Going 3D will raise content creation costs by 7x. (Sorry, can't reference the study, but NCsoft Korea looked into it, and reported a 7 times increase). This is because creation of viable, efficient and good looking assets require a multitude of skill sets. So, keep that in mind. Many people think moving to 3D will magically make their game "look better". This is a fallacy. It will only look better if the assets are good enough to create a level of immersion better than what you had before.

Staying 2D gives you a lot of freedoms. You can really create an art style, focus on game play, etc. Once you enter 3D, you'll be spending most of your time optimizing the client rather than making a better game.

So, ultimately, the decision is yours, we can't make it for you.

If you do decide to go 3D you need to then decide what your goal is. If it's just to create the game, then you may want to look into an engine to reduce development. If you want to learn about the underlying mechanics of 3D graphics, go straight to OpenGL using JOGL or LWJGL.

Some engines to look into:

  • jMonkeyEngine (I'm biased here).
  • Ardor3D
  • jPCT

Good Luck.

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Thanks for weighing both sides up. I'm not very much of an artist, so 2d or 3d, I probably won't be doing any of the graphics. I know very little about actually using any engines for games. This is my first game, so I hope to learn :) jME looks a bit too big for a project of this size. I plan to keep the 3d graphics to one z plane (i think), as in only one floor at a time, so items would only have an x and y, and z would always be 0. Looked at the jPCT, interesting... –  Relequestual Oct 19 '09 at 18:12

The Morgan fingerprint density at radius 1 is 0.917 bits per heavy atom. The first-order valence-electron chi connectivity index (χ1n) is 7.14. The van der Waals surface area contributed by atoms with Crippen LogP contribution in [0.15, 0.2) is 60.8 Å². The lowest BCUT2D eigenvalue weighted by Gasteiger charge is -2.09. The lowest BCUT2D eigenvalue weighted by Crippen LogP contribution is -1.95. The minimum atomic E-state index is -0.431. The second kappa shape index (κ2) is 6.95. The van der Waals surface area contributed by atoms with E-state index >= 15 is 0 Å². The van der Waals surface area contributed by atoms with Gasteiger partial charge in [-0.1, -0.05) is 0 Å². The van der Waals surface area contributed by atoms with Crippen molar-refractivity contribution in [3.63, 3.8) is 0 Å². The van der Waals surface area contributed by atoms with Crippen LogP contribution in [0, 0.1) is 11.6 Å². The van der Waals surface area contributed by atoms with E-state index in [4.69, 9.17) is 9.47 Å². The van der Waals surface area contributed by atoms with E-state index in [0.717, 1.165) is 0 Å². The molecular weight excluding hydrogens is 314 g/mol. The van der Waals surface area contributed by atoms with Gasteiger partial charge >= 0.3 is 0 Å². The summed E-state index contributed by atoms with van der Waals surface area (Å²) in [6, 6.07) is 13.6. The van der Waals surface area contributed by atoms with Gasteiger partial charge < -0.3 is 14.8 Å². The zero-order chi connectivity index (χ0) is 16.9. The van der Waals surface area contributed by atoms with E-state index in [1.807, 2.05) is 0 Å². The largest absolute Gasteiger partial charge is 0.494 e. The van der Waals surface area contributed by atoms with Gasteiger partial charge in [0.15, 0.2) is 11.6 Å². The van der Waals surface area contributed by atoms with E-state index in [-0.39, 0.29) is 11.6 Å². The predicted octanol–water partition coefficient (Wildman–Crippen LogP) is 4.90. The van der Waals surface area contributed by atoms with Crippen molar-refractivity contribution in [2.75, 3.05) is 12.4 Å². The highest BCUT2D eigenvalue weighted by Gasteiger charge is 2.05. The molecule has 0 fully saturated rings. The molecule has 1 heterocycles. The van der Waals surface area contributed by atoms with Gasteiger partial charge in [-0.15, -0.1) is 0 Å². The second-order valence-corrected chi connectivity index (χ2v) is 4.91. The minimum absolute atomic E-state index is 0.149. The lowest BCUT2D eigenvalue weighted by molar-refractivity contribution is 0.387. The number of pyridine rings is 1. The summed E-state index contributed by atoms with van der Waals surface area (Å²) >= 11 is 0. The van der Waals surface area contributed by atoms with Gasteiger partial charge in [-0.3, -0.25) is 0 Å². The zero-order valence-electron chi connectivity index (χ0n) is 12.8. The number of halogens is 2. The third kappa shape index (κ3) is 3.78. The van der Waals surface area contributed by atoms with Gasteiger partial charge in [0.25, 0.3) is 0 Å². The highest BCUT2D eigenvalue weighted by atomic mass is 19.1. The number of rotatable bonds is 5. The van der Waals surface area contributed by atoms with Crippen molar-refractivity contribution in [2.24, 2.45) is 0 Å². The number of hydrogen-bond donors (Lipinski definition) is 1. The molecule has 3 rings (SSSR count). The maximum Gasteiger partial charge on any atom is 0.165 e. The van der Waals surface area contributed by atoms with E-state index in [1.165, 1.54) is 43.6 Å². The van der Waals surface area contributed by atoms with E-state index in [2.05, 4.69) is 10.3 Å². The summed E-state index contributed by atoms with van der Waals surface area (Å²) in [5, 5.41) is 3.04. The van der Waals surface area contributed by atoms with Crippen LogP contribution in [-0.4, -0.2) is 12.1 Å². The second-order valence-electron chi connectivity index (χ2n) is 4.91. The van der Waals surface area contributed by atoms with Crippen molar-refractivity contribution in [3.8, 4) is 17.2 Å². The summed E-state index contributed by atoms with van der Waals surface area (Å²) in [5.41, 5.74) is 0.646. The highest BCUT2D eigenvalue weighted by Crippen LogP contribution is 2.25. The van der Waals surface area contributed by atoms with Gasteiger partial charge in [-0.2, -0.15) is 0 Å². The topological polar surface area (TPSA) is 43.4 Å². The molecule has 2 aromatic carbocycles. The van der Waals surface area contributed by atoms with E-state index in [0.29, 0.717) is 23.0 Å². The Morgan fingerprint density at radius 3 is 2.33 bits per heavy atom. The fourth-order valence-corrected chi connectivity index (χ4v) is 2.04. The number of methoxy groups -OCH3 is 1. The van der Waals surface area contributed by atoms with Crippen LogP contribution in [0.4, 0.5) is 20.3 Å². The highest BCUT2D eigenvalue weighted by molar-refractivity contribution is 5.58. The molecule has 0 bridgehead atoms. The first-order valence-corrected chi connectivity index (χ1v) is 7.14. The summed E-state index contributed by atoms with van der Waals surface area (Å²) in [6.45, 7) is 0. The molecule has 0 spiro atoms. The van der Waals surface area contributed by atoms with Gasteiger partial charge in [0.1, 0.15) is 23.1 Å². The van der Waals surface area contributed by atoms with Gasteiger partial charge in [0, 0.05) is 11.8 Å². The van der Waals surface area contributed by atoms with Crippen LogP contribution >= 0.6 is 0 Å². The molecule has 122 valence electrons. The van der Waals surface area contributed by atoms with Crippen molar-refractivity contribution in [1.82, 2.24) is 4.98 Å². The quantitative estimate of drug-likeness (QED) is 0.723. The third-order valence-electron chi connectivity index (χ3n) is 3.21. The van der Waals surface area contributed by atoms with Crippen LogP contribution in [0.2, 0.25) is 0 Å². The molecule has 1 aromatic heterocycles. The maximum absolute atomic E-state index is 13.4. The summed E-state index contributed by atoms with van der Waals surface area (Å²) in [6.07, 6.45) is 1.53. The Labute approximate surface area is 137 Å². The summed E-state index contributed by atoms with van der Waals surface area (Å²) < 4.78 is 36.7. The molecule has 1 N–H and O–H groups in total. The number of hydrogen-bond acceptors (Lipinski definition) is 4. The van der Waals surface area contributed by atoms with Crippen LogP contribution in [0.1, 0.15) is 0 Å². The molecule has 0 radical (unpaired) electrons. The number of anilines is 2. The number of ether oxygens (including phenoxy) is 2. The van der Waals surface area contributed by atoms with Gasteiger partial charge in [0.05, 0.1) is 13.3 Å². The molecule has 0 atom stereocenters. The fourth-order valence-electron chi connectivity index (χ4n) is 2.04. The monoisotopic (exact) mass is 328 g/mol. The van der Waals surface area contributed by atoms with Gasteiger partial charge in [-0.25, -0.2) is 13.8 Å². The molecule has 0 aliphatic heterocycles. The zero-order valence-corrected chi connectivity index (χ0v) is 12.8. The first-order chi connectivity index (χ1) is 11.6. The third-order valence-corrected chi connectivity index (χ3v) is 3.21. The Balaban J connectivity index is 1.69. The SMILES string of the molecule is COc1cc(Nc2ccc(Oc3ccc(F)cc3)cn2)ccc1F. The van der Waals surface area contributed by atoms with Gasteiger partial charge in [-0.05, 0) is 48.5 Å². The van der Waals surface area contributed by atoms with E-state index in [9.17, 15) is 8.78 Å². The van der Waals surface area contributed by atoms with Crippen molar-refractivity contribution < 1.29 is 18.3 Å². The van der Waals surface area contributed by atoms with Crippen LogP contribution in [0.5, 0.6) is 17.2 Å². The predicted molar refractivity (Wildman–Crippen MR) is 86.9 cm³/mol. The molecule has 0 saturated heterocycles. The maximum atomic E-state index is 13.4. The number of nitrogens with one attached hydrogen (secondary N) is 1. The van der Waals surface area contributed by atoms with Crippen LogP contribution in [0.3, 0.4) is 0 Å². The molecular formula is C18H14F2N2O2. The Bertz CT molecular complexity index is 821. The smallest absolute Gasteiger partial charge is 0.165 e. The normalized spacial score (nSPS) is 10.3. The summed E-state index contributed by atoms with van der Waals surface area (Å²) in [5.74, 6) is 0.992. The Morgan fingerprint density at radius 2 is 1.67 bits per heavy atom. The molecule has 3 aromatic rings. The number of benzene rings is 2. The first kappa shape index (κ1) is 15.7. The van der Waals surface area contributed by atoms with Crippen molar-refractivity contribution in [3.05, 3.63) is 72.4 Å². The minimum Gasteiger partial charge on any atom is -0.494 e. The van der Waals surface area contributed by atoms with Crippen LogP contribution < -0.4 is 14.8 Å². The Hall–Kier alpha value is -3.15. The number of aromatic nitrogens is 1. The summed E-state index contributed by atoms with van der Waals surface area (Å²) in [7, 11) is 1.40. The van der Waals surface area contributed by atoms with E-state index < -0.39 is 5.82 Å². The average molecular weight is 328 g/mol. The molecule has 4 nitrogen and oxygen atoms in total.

Theme Hospital - good memories :)

If this is a learning project, I'd definitely start off 2D. You'll get a lot more done, and a working game much sooner. Adding 3D at this stage will just add complications.

Plus, Theme Hospital would just look weird in 3D!

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hehe oh yes, good memories indeed! Yeh, it's my first project of any decent size, so I'm leaning and have learnt alot already! I just want to have the option to go 3d at a later date if i want to. Probably harder than I think it would be –  Relequestual Oct 19 '09 at 17:35
    
I would say do this all in 2D, then when you want to go 3D go for something a lot simpler to start with. Maybe then you can revisit Java Hospital... –  Skilldrick Oct 19 '09 at 20:35
    
Yeh I agree I think. I mean 3D sounds like a nice idea, but to introduce it into my first project this complex... Ah well. Thanks for your input :) –  Relequestual Oct 20 '09 at 14:25

If you're going to do 3D, you're almost certainly best off using something like OpenGL (e.g. via JOGL). In this case, you basically describe your objects in 3D space (e.g. positions and colors of walls, positions and colors of lights, etc.) You then specify a current "camera" location. Rotation is (normally) handled by simply specifying a different orientation for the camera.

Learning the OpenGL API isn't trivial, but chances are that you're concerned for the wrong things -- just for example, full 3D rotation is fairly trivial. Creating realistic lighting (especially if you want to include shadows) is a great deal more work.

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Hum, Ok, yeh I can see your point. If I did, I think I would defiantly go OpenGL. Lighting would be a secondary issue for me, although it would be nice to have. –  Relequestual Oct 19 '09 at 18:29